Today is September 18 and the Navigate the Chaos question to consider is "can you ignore the ridicule to keep going?” One of the few shared experiences those who navigate the chaos have is the ridicule leveled against them. Strangers will question you. Family members will be jealous. Friends will leave you. Strangers, family members, and friends will ridicule you. Can you ignore them to continue navigating your path?
When you are attempting something new or working towards some goal others do not believe you can achieve, ridicule is bound to happen. In 1940 “The Rotarian” magazine published an article titled “Bat It Out!” with the byline George Herman (‘Babe’) Ruth. The Rotarian was published by Rotary International, an enduring civic organization known for its Rotary Clubs. In the penultimate paragraph of the essay, Babe Ruth presented the adage for the guidance of his readers.
“One more point: A good player never stops until he’s actually out, running as hard for first base on the almost-certain-to-be-caught fly or grounder as he would if he were sprinting the 100-yard dash. If Henry Ford hadn’t kept going in the early days despite ridicule, we would never have seen the Ford car. It’s been much the same with almost every great man you could name. He kept plugging when everybody said his chances of making first base were nil. You just can’t beat the person who never gives up.”
This theme of never giving up is found throughout historical speeches. For example, American labor union advocate Nicholas Klein gave an inspiring speech to the Amalgamated Clothing Workers of America in 1918 and said:
“my friends, after this war, there will be a great unemployment problem. The munition plants will be closed and useless, and millions of munitions workers will be thrown out upon the market. And then the time will come to show whether you strikers and you workers believe one hundred per cent for organized labor or only 35 per cent.... And my friends, in this story you have a history of this entire movement. First, they ignore you. Then they ridicule you. And then they attack you and want to burn you. And then they build monuments to you. And that is what is going to happen to the Amalgamated Clothing Workers of America. And I say, courage to the strikers, and courage to the delegates, because great times are coming, stressful days are here, and I hope your hearts will be strong, and I hope you will be one hundred per cent union when it comes!”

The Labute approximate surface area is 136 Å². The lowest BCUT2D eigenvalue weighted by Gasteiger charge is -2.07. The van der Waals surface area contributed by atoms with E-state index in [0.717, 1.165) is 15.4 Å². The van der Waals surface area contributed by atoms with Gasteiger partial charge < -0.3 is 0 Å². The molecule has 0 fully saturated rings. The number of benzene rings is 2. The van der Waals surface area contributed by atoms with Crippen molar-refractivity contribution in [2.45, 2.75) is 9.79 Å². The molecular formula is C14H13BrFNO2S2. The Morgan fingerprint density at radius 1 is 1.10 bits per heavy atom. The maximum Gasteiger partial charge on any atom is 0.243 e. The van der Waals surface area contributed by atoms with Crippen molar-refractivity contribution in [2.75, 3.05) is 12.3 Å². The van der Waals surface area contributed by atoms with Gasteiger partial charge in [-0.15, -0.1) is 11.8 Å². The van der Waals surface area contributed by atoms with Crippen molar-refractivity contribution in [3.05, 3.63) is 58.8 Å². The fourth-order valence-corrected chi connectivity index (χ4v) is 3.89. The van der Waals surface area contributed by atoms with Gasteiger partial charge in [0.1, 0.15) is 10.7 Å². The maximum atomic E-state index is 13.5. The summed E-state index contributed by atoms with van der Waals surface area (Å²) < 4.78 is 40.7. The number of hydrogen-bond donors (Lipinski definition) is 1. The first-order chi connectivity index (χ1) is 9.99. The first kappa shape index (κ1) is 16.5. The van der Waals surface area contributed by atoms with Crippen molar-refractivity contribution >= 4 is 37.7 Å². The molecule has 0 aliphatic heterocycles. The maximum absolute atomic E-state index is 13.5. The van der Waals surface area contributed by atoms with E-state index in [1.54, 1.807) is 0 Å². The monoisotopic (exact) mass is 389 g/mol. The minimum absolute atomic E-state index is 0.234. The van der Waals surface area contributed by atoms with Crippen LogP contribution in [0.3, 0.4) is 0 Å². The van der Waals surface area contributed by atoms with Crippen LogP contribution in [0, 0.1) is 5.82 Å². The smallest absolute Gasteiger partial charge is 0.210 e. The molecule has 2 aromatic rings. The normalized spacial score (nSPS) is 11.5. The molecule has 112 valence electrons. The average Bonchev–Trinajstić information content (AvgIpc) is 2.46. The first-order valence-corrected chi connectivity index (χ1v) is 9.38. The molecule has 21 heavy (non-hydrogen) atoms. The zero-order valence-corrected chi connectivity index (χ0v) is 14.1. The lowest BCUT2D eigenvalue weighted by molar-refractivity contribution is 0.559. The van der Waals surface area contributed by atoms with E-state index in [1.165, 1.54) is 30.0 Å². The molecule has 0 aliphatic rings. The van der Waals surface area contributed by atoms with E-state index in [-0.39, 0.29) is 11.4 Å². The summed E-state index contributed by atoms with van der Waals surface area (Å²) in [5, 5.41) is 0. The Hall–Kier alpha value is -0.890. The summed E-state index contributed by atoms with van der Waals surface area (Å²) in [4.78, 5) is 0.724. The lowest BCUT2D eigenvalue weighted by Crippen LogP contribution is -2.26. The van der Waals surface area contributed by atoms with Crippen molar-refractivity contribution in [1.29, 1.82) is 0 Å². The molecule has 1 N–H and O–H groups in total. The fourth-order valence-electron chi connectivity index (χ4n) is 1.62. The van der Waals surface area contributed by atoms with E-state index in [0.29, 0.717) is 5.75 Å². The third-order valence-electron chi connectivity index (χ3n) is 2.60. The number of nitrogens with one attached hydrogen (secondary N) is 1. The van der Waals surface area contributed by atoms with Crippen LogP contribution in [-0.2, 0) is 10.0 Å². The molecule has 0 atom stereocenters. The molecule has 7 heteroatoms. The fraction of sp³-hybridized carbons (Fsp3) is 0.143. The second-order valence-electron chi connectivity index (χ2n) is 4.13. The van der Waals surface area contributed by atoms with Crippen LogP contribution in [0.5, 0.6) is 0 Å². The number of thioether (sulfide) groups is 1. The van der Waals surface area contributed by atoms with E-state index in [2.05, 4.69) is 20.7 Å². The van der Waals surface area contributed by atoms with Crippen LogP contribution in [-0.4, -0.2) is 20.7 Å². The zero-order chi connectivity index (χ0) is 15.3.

Unfortunately, Klein's words are often summarized as "First they ignore you, then they laugh at you, then they fight you, then you win", and misattributed to Mahatma Gandhi and to Arthur Schopenhauer as "All truth passes through three stages. First, it is ridiculed. Second, it is violently opposed. Third, it is accepted as being self-evident". Ruth and Klein understood the need to ignore the ridicule as it only serves as a distraction if you want to keep going.
Klein’s observation offers several questions for reflection associated with today’s post.
“First, they ignore you.” Have you been ignored before in your life? Has being ignored stopped you from doing what you want to do? Have you ignored others? If so, why?
“Then they ridicule you.” Have you been ridiculed before in your personal life or career? Have you allowed the ridicule to prevent you from doing what you want to do? Have you ridiculed others? If so, why?
“And then they attack you and want to burn you.” Have you been attacked either personally or professionally? How did you respond? Have you attacked anyone? If so, why?
“And then they build monuments to you.” Are you doing what you are doing so people build monuments to you in the future?
Can you ignore the ridicule to keep going?